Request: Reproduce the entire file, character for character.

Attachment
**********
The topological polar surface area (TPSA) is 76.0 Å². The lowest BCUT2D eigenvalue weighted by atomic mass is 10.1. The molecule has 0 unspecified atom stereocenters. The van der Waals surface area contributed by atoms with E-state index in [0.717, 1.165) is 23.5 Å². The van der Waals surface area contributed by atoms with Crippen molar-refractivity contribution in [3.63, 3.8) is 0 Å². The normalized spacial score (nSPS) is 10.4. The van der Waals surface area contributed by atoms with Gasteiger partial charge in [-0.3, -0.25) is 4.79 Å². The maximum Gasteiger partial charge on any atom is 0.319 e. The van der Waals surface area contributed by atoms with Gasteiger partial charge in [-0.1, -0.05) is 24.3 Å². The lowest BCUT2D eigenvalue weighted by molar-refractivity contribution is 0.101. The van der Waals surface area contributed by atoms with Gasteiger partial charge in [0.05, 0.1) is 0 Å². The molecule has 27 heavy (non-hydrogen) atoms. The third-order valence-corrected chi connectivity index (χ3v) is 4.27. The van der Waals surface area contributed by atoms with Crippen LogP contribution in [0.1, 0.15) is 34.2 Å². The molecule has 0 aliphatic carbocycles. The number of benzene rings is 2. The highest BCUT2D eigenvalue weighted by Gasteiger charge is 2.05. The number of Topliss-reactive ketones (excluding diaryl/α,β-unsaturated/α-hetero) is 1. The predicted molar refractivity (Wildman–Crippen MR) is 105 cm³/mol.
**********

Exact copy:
The topological polar surface area (TPSA) is 76.0 Å². The lowest BCUT2D eigenvalue weighted by atomic mass is 10.1. The molecule has 0 unspecified atom stereocenters. The van der Waals surface area contributed by atoms with E-state index in [0.717, 1.165) is 23.5 Å². The van der Waals surface area contributed by atoms with Crippen molar-refractivity contribution in [3.63, 3.8) is 0 Å². The normalized spacial score (nSPS) is 10.4. The van der Waals surface area contributed by atoms with Gasteiger partial charge in [-0.3, -0.25) is 4.79 Å². The maximum Gasteiger partial charge on any atom is 0.319 e. The van der Waals surface area contributed by atoms with Gasteiger partial charge in [-0.1, -0.05) is 24.3 Å². The lowest BCUT2D eigenvalue weighted by molar-refractivity contribution is 0.101. The van der Waals surface area contributed by atoms with Gasteiger partial charge in [0.05, 0.1) is 0 Å². The molecule has 27 heavy (non-hydrogen) atoms. The third-order valence-corrected chi connectivity index (χ3v) is 4.27. The van der Waals surface area contributed by atoms with Crippen LogP contribution in [0.1, 0.15) is 34.2 Å². The molecule has 0 aliphatic carbocycles. The number of benzene rings is 2. The highest BCUT2D eigenvalue weighted by Gasteiger charge is 2.05. The number of Topliss-reactive ketones (excluding diaryl/α,β-unsaturated/α-hetero) is 1. The predicted molar refractivity (Wildman–Crippen MR) is 105 cm³/mol.